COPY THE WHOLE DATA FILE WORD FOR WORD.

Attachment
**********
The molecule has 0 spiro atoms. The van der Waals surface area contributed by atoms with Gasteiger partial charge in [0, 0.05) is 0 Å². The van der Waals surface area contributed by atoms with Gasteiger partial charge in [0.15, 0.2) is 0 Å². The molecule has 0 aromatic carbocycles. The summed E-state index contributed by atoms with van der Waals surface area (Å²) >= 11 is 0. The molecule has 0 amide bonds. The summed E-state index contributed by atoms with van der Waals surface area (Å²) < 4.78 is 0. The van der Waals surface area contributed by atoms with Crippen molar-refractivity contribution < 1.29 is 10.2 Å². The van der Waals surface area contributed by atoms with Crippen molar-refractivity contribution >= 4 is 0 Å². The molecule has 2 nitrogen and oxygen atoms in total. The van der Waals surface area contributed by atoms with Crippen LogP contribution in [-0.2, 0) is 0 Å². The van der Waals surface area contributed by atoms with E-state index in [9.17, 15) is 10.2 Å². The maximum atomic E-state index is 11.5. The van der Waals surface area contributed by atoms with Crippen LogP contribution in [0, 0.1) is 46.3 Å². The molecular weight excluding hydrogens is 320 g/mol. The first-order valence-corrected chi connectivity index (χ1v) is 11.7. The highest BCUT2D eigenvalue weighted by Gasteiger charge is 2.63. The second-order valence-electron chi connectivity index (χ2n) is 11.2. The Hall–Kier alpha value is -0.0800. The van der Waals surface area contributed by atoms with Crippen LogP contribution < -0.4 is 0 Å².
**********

The molecule has 0 spiro atoms. The van der Waals surface area contributed by atoms with Gasteiger partial charge in [0, 0.05) is 0 Å². The van der Waals surface area contributed by atoms with Gasteiger partial charge in [0.15, 0.2) is 0 Å². The molecule has 0 aromatic carbocycles. The summed E-state index contributed by atoms with van der Waals surface area (Å²) >= 11 is 0. The molecule has 0 amide bonds. The summed E-state index contributed by atoms with van der Waals surface area (Å²) < 4.78 is 0. The van der Waals surface area contributed by atoms with Crippen molar-refractivity contribution < 1.29 is 10.2 Å². The van der Waals surface area contributed by atoms with Crippen molar-refractivity contribution >= 4 is 0 Å². The molecule has 2 nitrogen and oxygen atoms in total. The van der Waals surface area contributed by atoms with Crippen LogP contribution in [-0.2, 0) is 0 Å². The van der Waals surface area contributed by atoms with E-state index in [9.17, 15) is 10.2 Å². The maximum atomic E-state index is 11.5. The van der Waals surface area contributed by atoms with Crippen LogP contribution in [0, 0.1) is 46.3 Å². The molecular weight excluding hydrogens is 320 g/mol. The first-order valence-corrected chi connectivity index (χ1v) is 11.7. The highest BCUT2D eigenvalue weighted by Gasteiger charge is 2.63. The second-order valence-electron chi connectivity index (χ2n) is 11.2. The Hall–Kier alpha value is -0.0800. The van der Waals surface area contributed by atoms with Crippen LogP contribution < -0.4 is 0 Å².